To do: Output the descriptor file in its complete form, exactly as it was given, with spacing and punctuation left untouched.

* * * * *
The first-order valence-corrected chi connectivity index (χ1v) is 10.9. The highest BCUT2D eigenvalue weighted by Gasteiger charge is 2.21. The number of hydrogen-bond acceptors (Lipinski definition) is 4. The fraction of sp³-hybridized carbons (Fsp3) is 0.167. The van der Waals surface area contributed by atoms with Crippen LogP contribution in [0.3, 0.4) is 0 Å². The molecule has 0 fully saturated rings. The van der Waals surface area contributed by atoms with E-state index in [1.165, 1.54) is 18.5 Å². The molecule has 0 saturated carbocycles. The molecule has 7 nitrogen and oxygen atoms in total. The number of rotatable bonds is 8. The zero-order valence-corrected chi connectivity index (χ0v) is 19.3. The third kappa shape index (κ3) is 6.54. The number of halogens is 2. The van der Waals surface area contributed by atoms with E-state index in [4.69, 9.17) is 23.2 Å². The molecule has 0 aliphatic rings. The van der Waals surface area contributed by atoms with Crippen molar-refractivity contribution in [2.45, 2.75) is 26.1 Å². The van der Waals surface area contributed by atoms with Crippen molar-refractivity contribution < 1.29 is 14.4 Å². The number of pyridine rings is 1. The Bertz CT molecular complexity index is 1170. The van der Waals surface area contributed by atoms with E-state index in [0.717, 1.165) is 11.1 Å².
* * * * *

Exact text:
The first-order valence-corrected chi connectivity index (χ1v) is 10.9. The highest BCUT2D eigenvalue weighted by Gasteiger charge is 2.21. The number of hydrogen-bond acceptors (Lipinski definition) is 4. The fraction of sp³-hybridized carbons (Fsp3) is 0.167. The van der Waals surface area contributed by atoms with Crippen LogP contribution in [0.3, 0.4) is 0 Å². The molecule has 0 fully saturated rings. The van der Waals surface area contributed by atoms with E-state index in [1.165, 1.54) is 18.5 Å². The molecule has 0 saturated carbocycles. The molecule has 7 nitrogen and oxygen atoms in total. The number of rotatable bonds is 8. The zero-order valence-corrected chi connectivity index (χ0v) is 19.3. The third kappa shape index (κ3) is 6.54. The number of halogens is 2. The van der Waals surface area contributed by atoms with E-state index in [4.69, 9.17) is 23.2 Å². The molecule has 0 aliphatic rings. The van der Waals surface area contributed by atoms with Crippen molar-refractivity contribution in [2.45, 2.75) is 26.1 Å². The van der Waals surface area contributed by atoms with Crippen molar-refractivity contribution < 1.29 is 14.4 Å². The number of pyridine rings is 1. The Bertz CT molecular complexity index is 1170. The van der Waals surface area contributed by atoms with E-state index in [0.717, 1.165) is 11.1 Å².